AG: National College of Kentucky ordered to pay state $157,000 in sanctions
Attorney General Andy Beshear announced Wednesday that the Kentucky Court of Appeals last week upheld a previous order by Franklin Circuit Court, requiring National College of Kentucky Inc. and its attorneys to pay the state a combined $157,000 in civil monetary sanctions.
The sanctions were unanimously upheld by a three-member appeals panel.
“The ruling by the Court of Appeals is a win for every Kentucky student who has been misled by a for-profit school who cares more about profits than offering a quality education,” Beshear said. “This ruling sends a strong message that companies refusing to cooperate with consumer protection investigations will be held accountable when they engage in meritless delay tactics.”
The sanctions stem from the initial refusal of National College, now operating as American National University Inc., to respond to a subpoena issued by the Office of Attorney General in 2010.
The subpoena was issued during an investigation into potential violations of Kentucky’s Consumer Protection Act and subsequent violations of court orders and inappropriate litigation tactics.
Instead of responding to the subpoena, National College attempted to block the investigation by filing suit in Franklin Circuit Court.
The Franklin Circuit Court ruled that the attorney general’s investigation and subpoena were authorized, a ruling which was upheld by the Court of Appeals. The matter was returned to the trial court to determine whether the scope of the subpoena was appropriate.
After the case was returned to Franklin Circuit Court, National College still refused to adequately respond to the subpoena, and the court imposed a $1,000-per-day penalty in December 2013.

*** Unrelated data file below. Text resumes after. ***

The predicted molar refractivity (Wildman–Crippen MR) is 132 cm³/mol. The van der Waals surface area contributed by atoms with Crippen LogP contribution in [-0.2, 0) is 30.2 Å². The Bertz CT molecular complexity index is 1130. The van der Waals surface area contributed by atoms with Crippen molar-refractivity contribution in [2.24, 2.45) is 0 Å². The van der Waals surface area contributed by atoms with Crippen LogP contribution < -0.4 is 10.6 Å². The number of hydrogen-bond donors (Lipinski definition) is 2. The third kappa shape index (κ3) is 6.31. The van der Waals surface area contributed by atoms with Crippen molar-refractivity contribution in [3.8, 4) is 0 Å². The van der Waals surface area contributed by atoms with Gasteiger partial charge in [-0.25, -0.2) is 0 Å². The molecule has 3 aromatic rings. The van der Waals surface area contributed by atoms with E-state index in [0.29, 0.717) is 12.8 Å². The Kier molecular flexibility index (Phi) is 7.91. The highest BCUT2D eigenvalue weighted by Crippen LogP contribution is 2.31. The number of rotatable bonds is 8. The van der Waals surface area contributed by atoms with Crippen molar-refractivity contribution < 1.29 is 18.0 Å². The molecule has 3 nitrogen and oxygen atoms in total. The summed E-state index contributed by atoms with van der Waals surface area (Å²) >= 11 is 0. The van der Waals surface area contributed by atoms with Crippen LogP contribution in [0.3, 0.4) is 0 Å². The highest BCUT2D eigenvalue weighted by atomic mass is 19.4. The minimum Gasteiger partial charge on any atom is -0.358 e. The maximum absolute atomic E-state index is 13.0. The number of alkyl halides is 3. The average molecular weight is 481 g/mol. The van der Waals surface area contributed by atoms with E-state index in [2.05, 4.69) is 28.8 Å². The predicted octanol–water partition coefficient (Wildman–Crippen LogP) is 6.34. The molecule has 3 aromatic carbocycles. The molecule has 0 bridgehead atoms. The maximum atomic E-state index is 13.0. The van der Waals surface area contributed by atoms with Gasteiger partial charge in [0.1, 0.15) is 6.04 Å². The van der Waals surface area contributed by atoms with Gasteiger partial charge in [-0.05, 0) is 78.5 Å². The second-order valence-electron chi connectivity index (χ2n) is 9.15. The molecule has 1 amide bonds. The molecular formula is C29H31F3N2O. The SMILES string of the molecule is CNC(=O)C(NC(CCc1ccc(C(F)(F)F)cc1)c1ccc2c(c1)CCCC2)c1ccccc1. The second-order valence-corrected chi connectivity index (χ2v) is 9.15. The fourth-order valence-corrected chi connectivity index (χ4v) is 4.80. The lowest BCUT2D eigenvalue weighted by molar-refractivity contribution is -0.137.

In that ruling, the court indicated that it would remove all but $10,000 of the penalty if National College fully complied with the subpoena within 10 days of its order.
National College again failed to fully comply, and the court assessed monetary sanctions against National College of $147,000, based upon $1,000 per day from Aug. 5, 2013, to Dec. 23, 2013, and $500 per day from Jan. 31, 2014, to Feb. 11, 2014, the date when the court determined that National College fully complied with the subpoena.
National College again appealed, as did their attorneys, challenging the sanctions in the Kentucky Court of Appeals. The Kentucky Court of Appeals’ opinion upheld the monetary sanctions in full.
Under Kentucky law, National College and its attorneys have 30 days to seek discretionary review by the Kentucky Supreme Court.
The Office of Attorney General has a pending case against National College in Fayette Circuit Court, alleging that National College violated the Kentucky Consumer Protection Act by advertising false and misleading employment rates for National College graduates. The trial is currently set for trial in October.